doing damns the darkness /
A Blog By Dave Hingsburger
Friday, October 02, 2015
Photo Description: Teen With Down Syndrome on Everest
You know, sometimes people otta just freaking use Google before they speak. So some dude from the tourism department of Nepal in talking about their wish to ban disabled climbers from the mountain said: ‘Climbing Everest is not a joke. It is not a matter of discrimination – how can you climb without legs?’
I'll admit I don't get why anyone, disabled or not, wants to climb Everest. We went to see the movie Everest and that was quite enough of an adventure for me. But, in the end, it doesn't matter that I don't get it. What matters is that people want to do it, even though it's dangerous, and that people are often quite changed by the experience.
The decision to ban a whole group of people based solely on a prejudicial notion of who disabled people are and what disabled people can and can't do, is, quite simply, offensive. What's even more offensive is that the facts of the matter don't matter. Disabled people, of all stripes, have climbed Everest. Even, and this will shock the whole of the Tourism Department ... people without legs!!!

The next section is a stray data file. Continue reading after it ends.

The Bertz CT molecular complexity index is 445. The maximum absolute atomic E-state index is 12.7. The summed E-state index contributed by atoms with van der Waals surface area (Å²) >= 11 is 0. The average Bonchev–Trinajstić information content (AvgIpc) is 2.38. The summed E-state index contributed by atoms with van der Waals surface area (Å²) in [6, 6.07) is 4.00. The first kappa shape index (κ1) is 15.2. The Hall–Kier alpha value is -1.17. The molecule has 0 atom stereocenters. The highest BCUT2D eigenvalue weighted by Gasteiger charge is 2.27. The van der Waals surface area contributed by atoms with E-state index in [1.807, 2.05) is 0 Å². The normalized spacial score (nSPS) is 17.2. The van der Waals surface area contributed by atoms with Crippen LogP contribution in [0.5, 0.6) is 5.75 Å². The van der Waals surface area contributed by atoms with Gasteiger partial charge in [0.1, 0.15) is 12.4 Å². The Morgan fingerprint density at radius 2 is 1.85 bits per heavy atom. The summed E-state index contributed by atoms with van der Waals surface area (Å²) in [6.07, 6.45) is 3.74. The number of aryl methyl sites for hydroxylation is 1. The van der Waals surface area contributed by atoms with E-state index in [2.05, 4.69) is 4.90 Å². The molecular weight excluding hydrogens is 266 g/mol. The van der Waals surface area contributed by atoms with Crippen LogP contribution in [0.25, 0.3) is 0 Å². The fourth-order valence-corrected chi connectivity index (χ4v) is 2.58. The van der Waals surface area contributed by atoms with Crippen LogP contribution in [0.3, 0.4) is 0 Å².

It's odd to me that our achievements are invisible when it comes to demonstrating that preconceptions and prejudices are outmoded and even dangerous. Instead achievements are turned into inspiration, which is about the viewer, not the viewed, and thus made almost meaningless when it comes to making actual attitude change.
I don't follow the world of climbing. I'm not from Nepal. I couldn't identify Everest from a mugs line up of mountain peaks, but even I know that Everest has been climbed and climbed and climbed again by people with all sorts of disabilities. Eli Reimer, a teen with Down Syndrome climbed 70 miles to base camp simply because he wanted to. But none of this matters because these stories are turned into stories about 'can do it' attitudes and 'conquering' disability rather than demonstration of personal skill and ability, the equalization of dreams, the adaptiveness and creativity with which people with disabilities approach challenges. No, what we've done is motivate some abled bodied person to 'try harder' - rah us. I do wish they'd 'try harder' to see us as flesh and blood people who climbed a fucking mountain.
In tourism guy's mind, we haven't, as a people, climbed Everest.